Sugar cravings: What’s happening and how can you prevent them?

Do you suffer from – or even enjoy – sugar cravings?

Long for late-night chocolate binges? Moon over many a supermarket lolly aisle? Dream about downing a chilled fizzy drink?

Well, you are not alone. But what’s prompting these yearnings for all things sweet? Is it your brain or your body? Well, it turns out that it’s a little bit of both.

Sugar is hard to avoid in the modern diet.

Sweet dreams

As well as the usual suspects such as confectionery and ice creams, it’s in our bread, salad dressings, commercial pasta sauces, tomato sauce, yoghurt, instant oats and canned fruit and vegetables.

So why do we crave even more?

According to Healthline, it’s not just a case of desire, there are some complicated mechanisms behind the process, some are physiological (the body) and some are psychological (the brain).

The psychological bit is that our brains love rewards. Turn the brain on and it will give you a big hit of dopamine. Dopamine is the ‘feel-good’ hormone and can give you a sense of pleasure.

Dopamine is also part of your body’s reward system, so your brain gets into a cycle of releasing dopamine and then seeking more of that feeling.

And let’s face it, for the vast majority of humanity, eating is pleasurable. And if that’s sugar, then the brain’s all for it.

Mixed signals

Another possible cause of sugar cravings could be your body sending mixed signals.

According to Mission Health, your body may be signalling to your brain that it’s hungry or thirsty, but this general craving is misinterpreted as a sugar craving.

If that’s not enough, if you are feeling stressed your body may be releasing the stress hormone cortisol. In a 2019 study, researchers found that having cortisol sloshing around in your body was linked to craving sweet foods.

Poor sleep has also been linked to sugar cravings. A 2013 study found people who don’t get enough sleep have general cravings for sweet, salty and starchy foods, possibly because their bodies need something to boost energy levels.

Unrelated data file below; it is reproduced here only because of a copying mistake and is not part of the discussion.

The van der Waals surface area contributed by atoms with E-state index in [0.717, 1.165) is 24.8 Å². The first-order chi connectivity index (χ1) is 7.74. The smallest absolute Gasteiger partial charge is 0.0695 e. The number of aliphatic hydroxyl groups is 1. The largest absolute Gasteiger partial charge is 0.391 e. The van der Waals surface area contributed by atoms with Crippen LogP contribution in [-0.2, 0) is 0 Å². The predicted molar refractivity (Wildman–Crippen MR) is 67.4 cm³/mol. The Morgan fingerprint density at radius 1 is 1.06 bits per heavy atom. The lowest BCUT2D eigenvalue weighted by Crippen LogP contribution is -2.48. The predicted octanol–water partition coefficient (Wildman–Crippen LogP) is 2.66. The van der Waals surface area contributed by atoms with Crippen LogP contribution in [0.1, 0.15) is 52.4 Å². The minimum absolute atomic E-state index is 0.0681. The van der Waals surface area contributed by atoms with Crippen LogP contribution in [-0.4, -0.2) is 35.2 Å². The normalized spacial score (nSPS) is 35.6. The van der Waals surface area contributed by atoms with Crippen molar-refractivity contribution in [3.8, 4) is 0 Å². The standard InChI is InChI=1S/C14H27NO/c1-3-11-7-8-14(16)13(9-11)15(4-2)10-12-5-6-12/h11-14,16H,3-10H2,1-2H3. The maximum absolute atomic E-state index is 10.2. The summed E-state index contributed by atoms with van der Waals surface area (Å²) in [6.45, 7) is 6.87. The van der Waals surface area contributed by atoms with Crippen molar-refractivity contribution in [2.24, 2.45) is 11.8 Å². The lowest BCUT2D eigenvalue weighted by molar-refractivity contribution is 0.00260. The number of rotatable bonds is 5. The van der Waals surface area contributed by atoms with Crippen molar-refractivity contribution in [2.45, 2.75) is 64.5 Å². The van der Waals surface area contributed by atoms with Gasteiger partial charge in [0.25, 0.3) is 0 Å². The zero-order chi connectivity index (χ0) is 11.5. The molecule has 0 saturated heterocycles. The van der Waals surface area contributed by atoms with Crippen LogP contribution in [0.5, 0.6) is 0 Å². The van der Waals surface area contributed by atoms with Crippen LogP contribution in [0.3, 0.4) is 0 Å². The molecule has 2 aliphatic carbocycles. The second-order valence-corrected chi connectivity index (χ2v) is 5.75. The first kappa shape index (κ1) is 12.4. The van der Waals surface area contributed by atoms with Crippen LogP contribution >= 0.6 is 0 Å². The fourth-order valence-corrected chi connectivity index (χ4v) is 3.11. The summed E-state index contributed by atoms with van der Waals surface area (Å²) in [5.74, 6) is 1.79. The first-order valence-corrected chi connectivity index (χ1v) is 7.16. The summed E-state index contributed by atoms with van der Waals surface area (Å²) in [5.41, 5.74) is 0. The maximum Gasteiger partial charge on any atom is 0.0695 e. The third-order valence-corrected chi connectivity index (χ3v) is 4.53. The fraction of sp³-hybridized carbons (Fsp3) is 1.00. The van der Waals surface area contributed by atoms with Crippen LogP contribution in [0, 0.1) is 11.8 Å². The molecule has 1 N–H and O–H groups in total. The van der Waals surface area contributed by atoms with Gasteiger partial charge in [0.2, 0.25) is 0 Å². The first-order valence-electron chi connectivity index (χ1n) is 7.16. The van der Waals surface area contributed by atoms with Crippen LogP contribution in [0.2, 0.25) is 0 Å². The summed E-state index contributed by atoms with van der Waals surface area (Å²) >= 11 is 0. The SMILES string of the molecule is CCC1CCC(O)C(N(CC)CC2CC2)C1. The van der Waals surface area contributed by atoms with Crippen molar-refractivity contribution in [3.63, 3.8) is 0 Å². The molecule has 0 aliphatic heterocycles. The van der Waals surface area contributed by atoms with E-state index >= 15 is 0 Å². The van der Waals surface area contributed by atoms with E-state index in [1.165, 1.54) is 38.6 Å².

There’s also some social conditioning. You only need to look at even a fraction of food advertising to see how eating food is portrayed. Glossy, sophisticated advertisements depict a high level of appealing imagery. Advertisers want you to feel invested in their product and linked to the message of how a little bit of that gloss could rub off on you, one expensive ice cream at a time if that’s what it takes.

Bust the cravings

So what can you do if you want to bust those sugar cravings?

Well, a good night’s sleep is a good start. If you find you are struggling to get enough sleep, the Sleep Health Foundation has plenty of tips and fact sheets to help you improve your sleep.

You can also swap out those sugary snacks for fruit, particularly fruit high in sugar such as grapes or mangoes.

According to Mission Health, eating more protein may also put the handbrake on those sugar cravings. Protein can slow down sugar absorption and prevent a sugar ‘spike’ that your brain likes so much.

It’s also a good idea to check the labels. If the sugar content is too high, put it back and try to find an alternative.

Distract yourself with a quick walk. A 2015 study found a brisk walk of 15 minutes cuts cravings and will probably give you more energy than any chocolate-coated snack could anyway.

Do you have sugar cravings? Do you give in to them or try to fight them? Why not share your experience in the comments section below?

Also read: Huge health gains from a sugar tax, study finds

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